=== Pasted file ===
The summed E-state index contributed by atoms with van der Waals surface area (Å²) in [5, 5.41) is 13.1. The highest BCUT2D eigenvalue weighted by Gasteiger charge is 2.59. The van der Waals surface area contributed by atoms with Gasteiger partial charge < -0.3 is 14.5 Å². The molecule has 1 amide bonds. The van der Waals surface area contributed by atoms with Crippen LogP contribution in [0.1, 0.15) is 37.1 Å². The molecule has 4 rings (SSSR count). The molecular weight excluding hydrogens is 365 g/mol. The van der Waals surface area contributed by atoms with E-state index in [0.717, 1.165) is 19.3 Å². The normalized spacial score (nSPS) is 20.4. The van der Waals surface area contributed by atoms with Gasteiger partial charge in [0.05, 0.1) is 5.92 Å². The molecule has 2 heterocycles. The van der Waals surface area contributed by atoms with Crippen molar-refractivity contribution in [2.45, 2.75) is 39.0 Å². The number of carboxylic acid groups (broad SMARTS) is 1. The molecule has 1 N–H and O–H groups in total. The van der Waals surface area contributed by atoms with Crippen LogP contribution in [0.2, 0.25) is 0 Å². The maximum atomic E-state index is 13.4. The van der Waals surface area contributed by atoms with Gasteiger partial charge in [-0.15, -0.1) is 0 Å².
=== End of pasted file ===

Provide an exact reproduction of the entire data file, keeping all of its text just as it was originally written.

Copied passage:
The summed E-state index contributed by atoms with van der Waals surface area (Å²) in [5, 5.41) is 13.1. The highest BCUT2D eigenvalue weighted by Gasteiger charge is 2.59. The van der Waals surface area contributed by atoms with Gasteiger partial charge < -0.3 is 14.5 Å². The molecule has 1 amide bonds. The van der Waals surface area contributed by atoms with Crippen LogP contribution in [0.1, 0.15) is 37.1 Å². The molecule has 4 rings (SSSR count). The molecular weight excluding hydrogens is 365 g/mol. The van der Waals surface area contributed by atoms with E-state index in [0.717, 1.165) is 19.3 Å². The normalized spacial score (nSPS) is 20.4. The van der Waals surface area contributed by atoms with Gasteiger partial charge in [0.05, 0.1) is 5.92 Å². The molecule has 2 heterocycles. The van der Waals surface area contributed by atoms with Crippen molar-refractivity contribution in [2.45, 2.75) is 39.0 Å². The number of carboxylic acid groups (broad SMARTS) is 1. The molecule has 1 N–H and O–H groups in total. The van der Waals surface area contributed by atoms with Crippen LogP contribution in [0.2, 0.25) is 0 Å². The maximum atomic E-state index is 13.4. The van der Waals surface area contributed by atoms with Gasteiger partial charge in [-0.15, -0.1) is 0 Å².